Mustard Greens - (Veggie Only & Localvore Members) Related to kale, cabbage, and collard greens, mustard greens are the peppery leafy greens of the mustard plant. This week everyone will receive either Green Wave or Green Frills.  Both greens are delicious in steamed or stir-fried dishes.
 
Napa Cabbage - I love having Napa back and I just had my favorite Napa cabbage salad  for lunch today.  The flavor of Napa cabbage is somewhat milder and a bit sweeter than that of regular green cabbage. It is delicious raw or cooked, and can be substituted for regular cabbage in most recipes. It is extremely popular in China partly because of its versatility. In Korea it is pickled, salted, and flavored with ginger and chili peppers to make Korea's national dish kim chi. Store in a sealed plastic bag in your refrigerator.
 
Beet Greens - The beet greens in your share today are best eaten cooked (though they are totally fine to eat raw of course, and I often do in my smoothies). They are related to Swiss chard and may be used exactly the same way. I love them saueed with a bit of oil and vinegar (balsamic or apple cider) and salt & pepper.  Or with a little garlic, tamari and a couple drops of sesame oil.  You can also toss them into most recipes that call for other greens (mustard greens, spinach etc). They are milder in flavor than mustard greens, but a bit stronger than spinach. They are delicious.
 
Pac Choi - A member of the brassicas family along with cabbage and kale, pac choi (aka bok choy or Chinese cabbage) originated in China, where it has been grown for over 1500 years. It was introduced into the US during the late 19th century by Chinese immigrants. Part of the cabbage family, it packs in nutrition with high scores for vitamins A and C and calcium. Pac Choi is mild enough to be chopped up for a salad, particularly if you give it a quick wilt in a hot pan. It's also great in stir-fries and sautes and in asian soups (and other soups too).  As leaves become more mature they are more often served cooked. Pac Choi has a mild flavor. The leaves taste similar to Swiss chard and the stems (called ribs) are deliciously crispy and can be substituted for celery in recipes. We grow both purple and green varieties. My favorite way to cook it is to halve or quarter it lengthwise (depending on the size), brush it with olive or sunflower oil and throw it on the grill. Prepared this way, it makes an excellent and easy side. Store pac choi loosely wrapped in a plastic bag in your crisper drawer.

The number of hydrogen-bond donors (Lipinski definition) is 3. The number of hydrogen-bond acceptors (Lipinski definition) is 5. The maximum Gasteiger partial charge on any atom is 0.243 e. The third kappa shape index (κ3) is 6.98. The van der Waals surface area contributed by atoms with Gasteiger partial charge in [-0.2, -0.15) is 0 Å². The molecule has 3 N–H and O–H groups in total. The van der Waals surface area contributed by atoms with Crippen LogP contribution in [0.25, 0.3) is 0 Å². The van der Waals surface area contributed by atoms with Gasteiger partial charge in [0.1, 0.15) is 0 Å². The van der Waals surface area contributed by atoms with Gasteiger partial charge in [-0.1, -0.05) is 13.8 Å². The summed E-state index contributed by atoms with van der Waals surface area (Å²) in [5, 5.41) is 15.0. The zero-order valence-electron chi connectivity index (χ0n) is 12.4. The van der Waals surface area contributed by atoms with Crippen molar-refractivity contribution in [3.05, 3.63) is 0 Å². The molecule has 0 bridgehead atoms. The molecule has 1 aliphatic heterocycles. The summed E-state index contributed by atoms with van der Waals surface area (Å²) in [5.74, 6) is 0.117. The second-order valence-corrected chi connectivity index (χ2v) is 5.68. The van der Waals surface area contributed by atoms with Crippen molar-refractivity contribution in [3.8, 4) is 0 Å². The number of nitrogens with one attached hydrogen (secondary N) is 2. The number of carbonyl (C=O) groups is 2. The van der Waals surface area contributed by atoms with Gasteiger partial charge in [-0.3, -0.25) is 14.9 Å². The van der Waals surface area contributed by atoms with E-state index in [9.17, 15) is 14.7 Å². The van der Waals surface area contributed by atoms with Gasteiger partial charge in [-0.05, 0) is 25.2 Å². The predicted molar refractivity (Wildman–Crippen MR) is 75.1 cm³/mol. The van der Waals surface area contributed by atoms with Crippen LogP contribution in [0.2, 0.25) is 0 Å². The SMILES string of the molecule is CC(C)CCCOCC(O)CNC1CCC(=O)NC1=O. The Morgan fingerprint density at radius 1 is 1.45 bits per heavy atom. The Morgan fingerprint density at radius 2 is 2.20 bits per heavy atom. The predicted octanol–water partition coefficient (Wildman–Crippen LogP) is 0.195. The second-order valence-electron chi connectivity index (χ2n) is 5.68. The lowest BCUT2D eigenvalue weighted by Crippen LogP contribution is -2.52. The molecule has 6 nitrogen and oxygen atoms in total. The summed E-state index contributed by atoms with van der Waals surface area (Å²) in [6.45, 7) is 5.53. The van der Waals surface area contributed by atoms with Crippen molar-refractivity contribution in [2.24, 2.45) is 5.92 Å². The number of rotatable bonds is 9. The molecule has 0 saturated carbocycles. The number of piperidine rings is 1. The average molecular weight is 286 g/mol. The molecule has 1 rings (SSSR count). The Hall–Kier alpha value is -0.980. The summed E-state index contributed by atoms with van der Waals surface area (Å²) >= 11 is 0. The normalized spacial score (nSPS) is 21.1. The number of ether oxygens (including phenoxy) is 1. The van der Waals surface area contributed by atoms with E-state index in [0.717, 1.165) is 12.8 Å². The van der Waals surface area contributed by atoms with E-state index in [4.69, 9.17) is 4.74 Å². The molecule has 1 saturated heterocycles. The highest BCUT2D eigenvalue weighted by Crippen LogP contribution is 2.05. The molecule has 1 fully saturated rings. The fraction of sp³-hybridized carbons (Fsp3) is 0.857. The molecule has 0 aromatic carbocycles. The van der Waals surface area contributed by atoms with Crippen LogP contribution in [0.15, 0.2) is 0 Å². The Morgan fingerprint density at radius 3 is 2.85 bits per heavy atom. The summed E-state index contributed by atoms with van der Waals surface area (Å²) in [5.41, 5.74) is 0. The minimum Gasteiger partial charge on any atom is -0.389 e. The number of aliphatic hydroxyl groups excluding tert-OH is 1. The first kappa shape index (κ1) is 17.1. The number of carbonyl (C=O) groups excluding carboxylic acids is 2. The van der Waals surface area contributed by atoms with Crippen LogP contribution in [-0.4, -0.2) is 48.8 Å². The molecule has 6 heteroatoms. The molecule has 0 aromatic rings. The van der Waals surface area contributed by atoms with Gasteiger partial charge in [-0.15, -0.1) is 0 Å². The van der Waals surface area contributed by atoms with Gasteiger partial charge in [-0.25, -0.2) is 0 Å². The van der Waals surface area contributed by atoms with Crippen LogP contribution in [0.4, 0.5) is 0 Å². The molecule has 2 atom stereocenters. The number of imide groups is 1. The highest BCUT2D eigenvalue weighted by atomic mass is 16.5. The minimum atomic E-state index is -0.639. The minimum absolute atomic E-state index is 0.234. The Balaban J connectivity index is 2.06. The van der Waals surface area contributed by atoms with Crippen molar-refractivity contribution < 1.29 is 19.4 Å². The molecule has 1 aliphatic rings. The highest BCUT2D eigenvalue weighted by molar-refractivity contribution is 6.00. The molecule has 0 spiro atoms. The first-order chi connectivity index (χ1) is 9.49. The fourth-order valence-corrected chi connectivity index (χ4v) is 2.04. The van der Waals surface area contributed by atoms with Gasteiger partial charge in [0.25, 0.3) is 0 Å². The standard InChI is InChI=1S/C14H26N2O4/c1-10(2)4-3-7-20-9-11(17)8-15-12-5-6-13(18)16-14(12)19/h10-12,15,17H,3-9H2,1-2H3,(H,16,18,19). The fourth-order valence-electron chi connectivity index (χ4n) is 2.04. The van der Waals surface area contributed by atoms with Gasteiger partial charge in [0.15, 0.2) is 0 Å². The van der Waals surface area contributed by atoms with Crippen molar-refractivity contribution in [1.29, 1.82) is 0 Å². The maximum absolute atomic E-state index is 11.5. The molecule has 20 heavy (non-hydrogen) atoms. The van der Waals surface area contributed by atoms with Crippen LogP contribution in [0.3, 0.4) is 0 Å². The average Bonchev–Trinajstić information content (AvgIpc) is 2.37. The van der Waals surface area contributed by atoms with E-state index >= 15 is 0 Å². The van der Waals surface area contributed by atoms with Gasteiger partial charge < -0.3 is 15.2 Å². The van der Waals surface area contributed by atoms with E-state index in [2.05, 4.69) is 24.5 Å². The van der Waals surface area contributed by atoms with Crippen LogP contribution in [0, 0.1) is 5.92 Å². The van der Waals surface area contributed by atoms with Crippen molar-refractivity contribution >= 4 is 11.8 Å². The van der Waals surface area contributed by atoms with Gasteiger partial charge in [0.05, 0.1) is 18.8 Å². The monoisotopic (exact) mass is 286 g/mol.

A note about our Potatoes - It's the end of the storage season for crops that were harvested in the Fall of 2011.  At this time of year we are culling a higher percentage of each crop as we pull it from storage, wash it, and sort for you.  Our potatoes seem to have experienced some cold in our new cooler that we built last Fall, and in particular, the Nicola's (the yellow potatoes) suffered.  We work hard to sort the potatoes each week and hope we are doing a good job for you all.  I had an email from a member last week whose potatoes weren't good when she cut into them.  If you experience this, please do let me know
 
 
Please share your comments about the veggie info you DON'T find, but wish was there!
 
 
 
Pete's Greens Farmstand is Open for the Season!
 
Every day from now into October you can depend on the Pete's Greens Farmstand being open and filled with every kind of produce that we are harvesting at the farm.  The veggies are ultra fresh and beautiful.
 
 
Way beyond just vegetables, you can fill your pantry with a pretty diverse array of local food.
 
 
 
Here's just a sampling of what you will find: local milk, eggs, cheeses, yogurts and other dairy products, Vermont Soy products, our own chicken and pork, beef cuts and a variety of sausages from other farms, local flours, local grains, preserved items, coffee, pastries, popcorn, maple syrup, honey.  Everything in our farmstand is produced locally from mostly local ingredients supporting many other farms in the process.